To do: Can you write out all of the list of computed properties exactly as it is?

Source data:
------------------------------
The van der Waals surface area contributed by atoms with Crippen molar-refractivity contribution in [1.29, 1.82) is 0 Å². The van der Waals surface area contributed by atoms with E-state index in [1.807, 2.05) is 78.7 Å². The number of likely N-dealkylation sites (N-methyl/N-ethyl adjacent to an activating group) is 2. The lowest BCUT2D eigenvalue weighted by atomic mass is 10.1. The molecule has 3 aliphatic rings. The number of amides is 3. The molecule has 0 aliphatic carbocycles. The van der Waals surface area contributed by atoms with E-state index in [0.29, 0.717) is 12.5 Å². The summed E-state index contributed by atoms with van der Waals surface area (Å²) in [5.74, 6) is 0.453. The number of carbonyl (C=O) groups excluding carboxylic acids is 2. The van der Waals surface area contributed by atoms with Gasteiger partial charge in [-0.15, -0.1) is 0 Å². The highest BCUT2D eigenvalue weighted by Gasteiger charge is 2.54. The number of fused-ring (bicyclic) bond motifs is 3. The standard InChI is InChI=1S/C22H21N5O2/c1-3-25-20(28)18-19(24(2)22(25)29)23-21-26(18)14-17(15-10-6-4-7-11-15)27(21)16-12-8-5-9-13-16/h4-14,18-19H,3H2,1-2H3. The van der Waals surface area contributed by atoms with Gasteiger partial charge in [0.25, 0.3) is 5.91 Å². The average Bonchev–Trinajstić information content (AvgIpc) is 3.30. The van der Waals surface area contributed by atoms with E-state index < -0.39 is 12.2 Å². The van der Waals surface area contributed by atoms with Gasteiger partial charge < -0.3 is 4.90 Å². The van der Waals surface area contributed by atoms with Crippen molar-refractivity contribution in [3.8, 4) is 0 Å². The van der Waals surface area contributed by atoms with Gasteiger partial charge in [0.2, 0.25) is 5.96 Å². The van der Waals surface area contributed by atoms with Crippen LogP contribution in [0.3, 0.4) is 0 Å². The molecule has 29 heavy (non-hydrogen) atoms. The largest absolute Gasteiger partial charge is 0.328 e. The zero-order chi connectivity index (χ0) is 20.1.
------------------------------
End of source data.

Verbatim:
The van der Waals surface area contributed by atoms with Crippen molar-refractivity contribution in [1.29, 1.82) is 0 Å². The van der Waals surface area contributed by atoms with E-state index in [1.807, 2.05) is 78.7 Å². The number of likely N-dealkylation sites (N-methyl/N-ethyl adjacent to an activating group) is 2. The lowest BCUT2D eigenvalue weighted by atomic mass is 10.1. The molecule has 3 aliphatic rings. The number of amides is 3. The molecule has 0 aliphatic carbocycles. The van der Waals surface area contributed by atoms with E-state index in [0.29, 0.717) is 12.5 Å². The summed E-state index contributed by atoms with van der Waals surface area (Å²) in [5.74, 6) is 0.453. The number of carbonyl (C=O) groups excluding carboxylic acids is 2. The van der Waals surface area contributed by atoms with Gasteiger partial charge in [-0.15, -0.1) is 0 Å². The highest BCUT2D eigenvalue weighted by Gasteiger charge is 2.54. The number of fused-ring (bicyclic) bond motifs is 3. The standard InChI is InChI=1S/C22H21N5O2/c1-3-25-20(28)18-19(24(2)22(25)29)23-21-26(18)14-17(15-10-6-4-7-11-15)27(21)16-12-8-5-9-13-16/h4-14,18-19H,3H2,1-2H3. The van der Waals surface area contributed by atoms with Gasteiger partial charge in [0.25, 0.3) is 5.91 Å². The average Bonchev–Trinajstić information content (AvgIpc) is 3.30. The van der Waals surface area contributed by atoms with E-state index < -0.39 is 12.2 Å². The van der Waals surface area contributed by atoms with Gasteiger partial charge < -0.3 is 4.90 Å². The van der Waals surface area contributed by atoms with Crippen molar-refractivity contribution in [3.8, 4) is 0 Å². The van der Waals surface area contributed by atoms with Gasteiger partial charge in [0.2, 0.25) is 5.96 Å². The van der Waals surface area contributed by atoms with Crippen LogP contribution in [0.3, 0.4) is 0 Å². The molecule has 29 heavy (non-hydrogen) atoms. The largest absolute Gasteiger partial charge is 0.328 e. The zero-order chi connectivity index (χ0) is 20.1.